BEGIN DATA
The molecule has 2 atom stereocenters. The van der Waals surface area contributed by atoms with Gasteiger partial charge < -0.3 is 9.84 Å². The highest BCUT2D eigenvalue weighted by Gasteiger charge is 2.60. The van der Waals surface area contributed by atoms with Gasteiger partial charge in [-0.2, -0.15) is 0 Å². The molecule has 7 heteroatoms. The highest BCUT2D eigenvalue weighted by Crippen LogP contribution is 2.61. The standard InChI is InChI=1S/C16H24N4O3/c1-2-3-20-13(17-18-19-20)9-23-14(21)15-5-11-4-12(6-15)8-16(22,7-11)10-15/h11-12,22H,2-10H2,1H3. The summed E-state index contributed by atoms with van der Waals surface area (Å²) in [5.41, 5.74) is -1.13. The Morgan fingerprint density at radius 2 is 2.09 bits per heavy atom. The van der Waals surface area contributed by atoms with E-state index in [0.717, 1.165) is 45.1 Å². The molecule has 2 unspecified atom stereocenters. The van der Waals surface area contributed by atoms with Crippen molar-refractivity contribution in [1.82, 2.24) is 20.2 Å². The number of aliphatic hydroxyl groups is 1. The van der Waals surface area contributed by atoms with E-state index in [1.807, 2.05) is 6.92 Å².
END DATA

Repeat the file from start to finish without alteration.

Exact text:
The molecule has 2 atom stereocenters. The van der Waals surface area contributed by atoms with Gasteiger partial charge < -0.3 is 9.84 Å². The highest BCUT2D eigenvalue weighted by Gasteiger charge is 2.60. The van der Waals surface area contributed by atoms with Gasteiger partial charge in [-0.2, -0.15) is 0 Å². The molecule has 7 heteroatoms. The highest BCUT2D eigenvalue weighted by Crippen LogP contribution is 2.61. The standard InChI is InChI=1S/C16H24N4O3/c1-2-3-20-13(17-18-19-20)9-23-14(21)15-5-11-4-12(6-15)8-16(22,7-11)10-15/h11-12,22H,2-10H2,1H3. The summed E-state index contributed by atoms with van der Waals surface area (Å²) in [5.41, 5.74) is -1.13. The Morgan fingerprint density at radius 2 is 2.09 bits per heavy atom. The van der Waals surface area contributed by atoms with E-state index in [0.717, 1.165) is 45.1 Å². The molecule has 2 unspecified atom stereocenters. The van der Waals surface area contributed by atoms with Crippen molar-refractivity contribution in [1.82, 2.24) is 20.2 Å². The number of aliphatic hydroxyl groups is 1. The van der Waals surface area contributed by atoms with E-state index in [1.807, 2.05) is 6.92 Å².